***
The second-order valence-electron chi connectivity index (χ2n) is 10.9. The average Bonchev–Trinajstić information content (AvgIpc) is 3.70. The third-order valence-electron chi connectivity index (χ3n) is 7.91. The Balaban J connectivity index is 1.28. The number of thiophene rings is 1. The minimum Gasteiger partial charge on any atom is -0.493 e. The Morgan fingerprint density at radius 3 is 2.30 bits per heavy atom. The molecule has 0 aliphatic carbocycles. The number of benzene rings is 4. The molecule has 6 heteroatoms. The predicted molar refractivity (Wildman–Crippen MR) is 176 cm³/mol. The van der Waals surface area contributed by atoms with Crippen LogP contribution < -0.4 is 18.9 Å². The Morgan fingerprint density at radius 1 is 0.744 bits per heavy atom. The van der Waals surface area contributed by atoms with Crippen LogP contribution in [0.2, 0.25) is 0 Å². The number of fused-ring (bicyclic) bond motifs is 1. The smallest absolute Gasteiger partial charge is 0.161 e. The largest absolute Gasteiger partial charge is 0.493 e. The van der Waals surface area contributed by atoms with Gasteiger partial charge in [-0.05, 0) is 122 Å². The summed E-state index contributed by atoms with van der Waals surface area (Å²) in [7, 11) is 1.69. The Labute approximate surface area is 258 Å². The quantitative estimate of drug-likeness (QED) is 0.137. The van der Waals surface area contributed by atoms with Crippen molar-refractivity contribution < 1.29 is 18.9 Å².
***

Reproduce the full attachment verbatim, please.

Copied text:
The second-order valence-electron chi connectivity index (χ2n) is 10.9. The average Bonchev–Trinajstić information content (AvgIpc) is 3.70. The third-order valence-electron chi connectivity index (χ3n) is 7.91. The Balaban J connectivity index is 1.28. The number of thiophene rings is 1. The minimum Gasteiger partial charge on any atom is -0.493 e. The Morgan fingerprint density at radius 3 is 2.30 bits per heavy atom. The molecule has 0 aliphatic carbocycles. The number of benzene rings is 4. The molecule has 6 heteroatoms. The predicted molar refractivity (Wildman–Crippen MR) is 176 cm³/mol. The van der Waals surface area contributed by atoms with Crippen LogP contribution < -0.4 is 18.9 Å². The Morgan fingerprint density at radius 1 is 0.744 bits per heavy atom. The van der Waals surface area contributed by atoms with Crippen LogP contribution in [0.2, 0.25) is 0 Å². The number of fused-ring (bicyclic) bond motifs is 1. The smallest absolute Gasteiger partial charge is 0.161 e. The largest absolute Gasteiger partial charge is 0.493 e. The van der Waals surface area contributed by atoms with Gasteiger partial charge in [-0.05, 0) is 122 Å². The summed E-state index contributed by atoms with van der Waals surface area (Å²) in [7, 11) is 1.69. The Labute approximate surface area is 258 Å². The quantitative estimate of drug-likeness (QED) is 0.137. The van der Waals surface area contributed by atoms with Crippen molar-refractivity contribution < 1.29 is 18.9 Å².